Once you have completed an internship, think carefully about the skills it involved and how to add those to your resume. Having one internship behind you will certainly give you things to refer to on future internship applications and in interviews.
Eventually, you may develop a couple different versions of your resume if you’re applying for different types of internships, jobs or fellowships. For example, some positions might want to know more about your leadership skills or community outreach while others might be more interested in your research skills. Often you can just rearrange what you have to put the most important categories or listings up front for a particular application.
Places to Apply
You should not hesitate to consider places around your home area and smaller institutions, especially at an historical society or museum – but you might also consider community programs or educational bodies. You can also use Handshake with a variety of keywords (don’t just put in “history,” especially since you might have other interests, or internships might not be classified under history).
You can also download this list of Internships History Majors Have Done for ideas.
Should I do an internship in the summer or during the school year?
The answer to that depends on whatever else you have planned. Consider how heavy your course load will be during any one semester, or whether you have a specific job in mind for the summer. You may need to earn a certain amount of money in the summer and an internship may or may not get you that amount – although it might be good to at least look and see. Doing an internship during a semester would mean finding something close to campus, but there are some possibilities on campus or in Carlisle.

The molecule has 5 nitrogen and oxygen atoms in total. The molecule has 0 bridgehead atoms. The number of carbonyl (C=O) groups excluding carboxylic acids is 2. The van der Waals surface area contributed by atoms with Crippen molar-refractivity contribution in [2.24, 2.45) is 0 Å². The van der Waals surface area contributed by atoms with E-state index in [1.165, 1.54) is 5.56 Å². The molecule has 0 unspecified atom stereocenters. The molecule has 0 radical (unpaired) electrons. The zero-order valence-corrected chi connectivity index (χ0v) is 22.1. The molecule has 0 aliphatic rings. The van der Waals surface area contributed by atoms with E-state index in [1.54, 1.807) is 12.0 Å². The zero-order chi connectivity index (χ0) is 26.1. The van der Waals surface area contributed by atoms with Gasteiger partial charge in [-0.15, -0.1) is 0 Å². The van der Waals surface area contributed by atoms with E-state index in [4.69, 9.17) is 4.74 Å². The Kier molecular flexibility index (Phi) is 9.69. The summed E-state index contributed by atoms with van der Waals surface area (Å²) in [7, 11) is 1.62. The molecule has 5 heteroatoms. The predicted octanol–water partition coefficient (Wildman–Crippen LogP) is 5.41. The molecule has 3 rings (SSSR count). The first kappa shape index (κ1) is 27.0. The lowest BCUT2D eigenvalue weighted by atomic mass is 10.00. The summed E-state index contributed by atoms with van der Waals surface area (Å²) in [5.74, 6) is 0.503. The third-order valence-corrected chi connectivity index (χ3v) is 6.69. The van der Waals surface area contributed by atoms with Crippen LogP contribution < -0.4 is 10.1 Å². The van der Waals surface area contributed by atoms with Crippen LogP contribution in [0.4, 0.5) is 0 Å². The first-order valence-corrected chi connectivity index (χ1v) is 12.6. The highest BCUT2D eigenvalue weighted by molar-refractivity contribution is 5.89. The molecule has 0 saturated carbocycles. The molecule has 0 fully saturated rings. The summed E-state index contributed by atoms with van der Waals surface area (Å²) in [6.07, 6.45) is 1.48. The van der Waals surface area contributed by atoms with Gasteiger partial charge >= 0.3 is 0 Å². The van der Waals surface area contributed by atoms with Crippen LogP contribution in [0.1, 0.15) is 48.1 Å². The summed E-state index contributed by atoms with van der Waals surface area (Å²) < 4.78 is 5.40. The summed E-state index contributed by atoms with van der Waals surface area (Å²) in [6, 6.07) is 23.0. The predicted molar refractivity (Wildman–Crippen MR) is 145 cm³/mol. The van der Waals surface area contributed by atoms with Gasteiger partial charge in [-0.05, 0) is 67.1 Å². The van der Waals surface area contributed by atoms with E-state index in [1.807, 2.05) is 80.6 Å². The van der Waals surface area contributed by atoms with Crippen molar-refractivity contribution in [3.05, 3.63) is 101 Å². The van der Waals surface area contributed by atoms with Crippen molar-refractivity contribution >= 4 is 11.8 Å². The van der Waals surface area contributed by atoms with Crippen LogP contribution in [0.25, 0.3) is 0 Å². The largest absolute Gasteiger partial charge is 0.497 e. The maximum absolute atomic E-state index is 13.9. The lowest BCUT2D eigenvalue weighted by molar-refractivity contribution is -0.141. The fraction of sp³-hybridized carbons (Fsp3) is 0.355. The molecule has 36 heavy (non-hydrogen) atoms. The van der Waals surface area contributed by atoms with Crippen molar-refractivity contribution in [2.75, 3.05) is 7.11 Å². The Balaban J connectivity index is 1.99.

Can I do an internship while studying abroad?
Yes, history majors have done internships in places like Norwich, Bologna and Dublin. The key would be to try to plan ahead and to get some help from the Global Study and Engagement office or your advisor. For the Dickinson programs, our on-site directors can also help you think through what sort of internship might interest you and might have some suggestions for contacting organizations. It may be easier to establish a connection if you are in a place for a full year or are comfortable with the local language, but even for a semester program there are often possibilities.
If I find an unpaid internship, can I get financial support from Dickinson?
While some internships are unpaid, students can apply for Dickinson funding for many summer internships. See the Summer Internship Funding page for the application and deadlines:
Should I do the Internship Notation Program?
The Internship Notation Program (INP) allows you to have your internship documented on your transcript. It is run through the College’s Internship office which provides structure and assistance – the Internship office insures that internships provide significant experiences.
For the INP, internships must be a minimum of 8 weeks and 80 hours over the course of a single summer or semester and must be registered and approved ahead of time. If you did an internship without pre-approval, it could certainly appear on your resume, but not on your transcript. Students who do the Internship Notation program also set out learning objectives, do a mid-internship report and complete a survey after the internship once it’s complete to help them reflect on their experience.
More information about the INP is available here.